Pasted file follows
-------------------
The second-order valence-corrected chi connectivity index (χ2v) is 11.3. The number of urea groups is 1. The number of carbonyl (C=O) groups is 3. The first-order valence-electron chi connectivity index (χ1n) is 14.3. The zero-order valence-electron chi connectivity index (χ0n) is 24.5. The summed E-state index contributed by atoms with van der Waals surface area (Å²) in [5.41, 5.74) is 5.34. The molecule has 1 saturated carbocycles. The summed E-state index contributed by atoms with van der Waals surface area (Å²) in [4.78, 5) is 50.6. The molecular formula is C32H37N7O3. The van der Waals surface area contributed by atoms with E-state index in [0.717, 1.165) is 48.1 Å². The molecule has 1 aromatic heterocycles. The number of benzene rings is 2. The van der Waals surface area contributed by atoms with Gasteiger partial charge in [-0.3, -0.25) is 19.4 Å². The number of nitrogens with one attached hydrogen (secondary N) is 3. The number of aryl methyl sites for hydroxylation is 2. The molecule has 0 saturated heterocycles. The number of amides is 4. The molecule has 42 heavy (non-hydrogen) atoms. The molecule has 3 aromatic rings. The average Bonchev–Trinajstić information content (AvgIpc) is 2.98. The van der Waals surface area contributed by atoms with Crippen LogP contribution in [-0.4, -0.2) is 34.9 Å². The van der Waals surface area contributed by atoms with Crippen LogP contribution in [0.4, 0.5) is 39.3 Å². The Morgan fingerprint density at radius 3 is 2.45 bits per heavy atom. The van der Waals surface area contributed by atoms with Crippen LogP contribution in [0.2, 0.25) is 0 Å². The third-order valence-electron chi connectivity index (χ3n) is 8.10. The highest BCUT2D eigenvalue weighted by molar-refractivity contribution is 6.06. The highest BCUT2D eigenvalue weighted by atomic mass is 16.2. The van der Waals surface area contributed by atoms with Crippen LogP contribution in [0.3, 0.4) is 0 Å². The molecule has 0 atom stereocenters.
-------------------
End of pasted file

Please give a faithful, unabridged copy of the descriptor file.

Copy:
The second-order valence-corrected chi connectivity index (χ2v) is 11.3. The number of urea groups is 1. The number of carbonyl (C=O) groups is 3. The first-order valence-electron chi connectivity index (χ1n) is 14.3. The zero-order valence-electron chi connectivity index (χ0n) is 24.5. The summed E-state index contributed by atoms with van der Waals surface area (Å²) in [5.41, 5.74) is 5.34. The molecule has 1 saturated carbocycles. The summed E-state index contributed by atoms with van der Waals surface area (Å²) in [4.78, 5) is 50.6. The molecular formula is C32H37N7O3. The van der Waals surface area contributed by atoms with E-state index in [0.717, 1.165) is 48.1 Å². The molecule has 1 aromatic heterocycles. The number of benzene rings is 2. The van der Waals surface area contributed by atoms with Gasteiger partial charge in [-0.3, -0.25) is 19.4 Å². The number of nitrogens with one attached hydrogen (secondary N) is 3. The number of aryl methyl sites for hydroxylation is 2. The molecule has 0 saturated heterocycles. The number of amides is 4. The molecule has 42 heavy (non-hydrogen) atoms. The molecule has 3 aromatic rings. The average Bonchev–Trinajstić information content (AvgIpc) is 2.98. The van der Waals surface area contributed by atoms with Crippen LogP contribution in [-0.4, -0.2) is 34.9 Å². The van der Waals surface area contributed by atoms with Crippen LogP contribution in [0.4, 0.5) is 39.3 Å². The Morgan fingerprint density at radius 3 is 2.45 bits per heavy atom. The van der Waals surface area contributed by atoms with Crippen LogP contribution in [0.2, 0.25) is 0 Å². The third-order valence-electron chi connectivity index (χ3n) is 8.10. The highest BCUT2D eigenvalue weighted by molar-refractivity contribution is 6.06. The highest BCUT2D eigenvalue weighted by atomic mass is 16.2. The van der Waals surface area contributed by atoms with Crippen LogP contribution in [0.3, 0.4) is 0 Å². The molecule has 0 atom stereocenters.